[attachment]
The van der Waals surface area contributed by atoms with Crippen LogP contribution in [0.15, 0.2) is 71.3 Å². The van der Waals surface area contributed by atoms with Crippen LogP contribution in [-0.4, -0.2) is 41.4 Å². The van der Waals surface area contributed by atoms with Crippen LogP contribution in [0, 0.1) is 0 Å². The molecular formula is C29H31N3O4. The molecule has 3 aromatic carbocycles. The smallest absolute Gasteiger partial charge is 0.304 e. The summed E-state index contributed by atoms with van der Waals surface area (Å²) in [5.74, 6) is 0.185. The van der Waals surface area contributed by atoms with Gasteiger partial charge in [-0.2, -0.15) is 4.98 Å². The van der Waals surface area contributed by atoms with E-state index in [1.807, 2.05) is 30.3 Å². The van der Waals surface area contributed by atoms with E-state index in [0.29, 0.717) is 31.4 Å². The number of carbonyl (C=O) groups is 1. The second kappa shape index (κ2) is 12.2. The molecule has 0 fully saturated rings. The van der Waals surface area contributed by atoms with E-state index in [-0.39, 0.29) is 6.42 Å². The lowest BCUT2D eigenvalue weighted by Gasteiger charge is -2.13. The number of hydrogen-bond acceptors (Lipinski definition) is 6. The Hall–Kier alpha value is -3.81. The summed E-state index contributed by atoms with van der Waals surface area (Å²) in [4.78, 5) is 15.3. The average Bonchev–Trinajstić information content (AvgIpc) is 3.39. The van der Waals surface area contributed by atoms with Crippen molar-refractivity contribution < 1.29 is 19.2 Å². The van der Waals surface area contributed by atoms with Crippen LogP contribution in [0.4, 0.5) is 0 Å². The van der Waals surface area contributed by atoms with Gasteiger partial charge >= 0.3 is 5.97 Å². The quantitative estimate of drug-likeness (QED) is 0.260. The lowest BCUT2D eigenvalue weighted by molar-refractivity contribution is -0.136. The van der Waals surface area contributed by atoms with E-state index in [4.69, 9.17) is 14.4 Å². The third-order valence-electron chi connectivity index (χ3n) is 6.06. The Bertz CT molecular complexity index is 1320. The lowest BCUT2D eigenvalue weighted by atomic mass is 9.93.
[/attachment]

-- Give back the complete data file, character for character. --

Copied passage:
The van der Waals surface area contributed by atoms with Crippen LogP contribution in [0.15, 0.2) is 71.3 Å². The van der Waals surface area contributed by atoms with Crippen LogP contribution in [-0.4, -0.2) is 41.4 Å². The van der Waals surface area contributed by atoms with Crippen LogP contribution in [0, 0.1) is 0 Å². The molecular formula is C29H31N3O4. The molecule has 3 aromatic carbocycles. The smallest absolute Gasteiger partial charge is 0.304 e. The summed E-state index contributed by atoms with van der Waals surface area (Å²) in [5.74, 6) is 0.185. The van der Waals surface area contributed by atoms with Gasteiger partial charge in [-0.2, -0.15) is 4.98 Å². The van der Waals surface area contributed by atoms with E-state index in [1.807, 2.05) is 30.3 Å². The van der Waals surface area contributed by atoms with E-state index in [0.29, 0.717) is 31.4 Å². The number of carbonyl (C=O) groups is 1. The second kappa shape index (κ2) is 12.2. The molecule has 0 fully saturated rings. The van der Waals surface area contributed by atoms with E-state index in [-0.39, 0.29) is 6.42 Å². The lowest BCUT2D eigenvalue weighted by Gasteiger charge is -2.13. The number of hydrogen-bond acceptors (Lipinski definition) is 6. The Hall–Kier alpha value is -3.81. The summed E-state index contributed by atoms with van der Waals surface area (Å²) in [4.78, 5) is 15.3. The average Bonchev–Trinajstić information content (AvgIpc) is 3.39. The van der Waals surface area contributed by atoms with Crippen molar-refractivity contribution < 1.29 is 19.2 Å². The van der Waals surface area contributed by atoms with Crippen LogP contribution in [0.4, 0.5) is 0 Å². The van der Waals surface area contributed by atoms with Gasteiger partial charge >= 0.3 is 5.97 Å². The quantitative estimate of drug-likeness (QED) is 0.260. The lowest BCUT2D eigenvalue weighted by molar-refractivity contribution is -0.136. The van der Waals surface area contributed by atoms with E-state index in [4.69, 9.17) is 14.4 Å². The third-order valence-electron chi connectivity index (χ3n) is 6.06. The Bertz CT molecular complexity index is 1320. The lowest BCUT2D eigenvalue weighted by atomic mass is 9.93.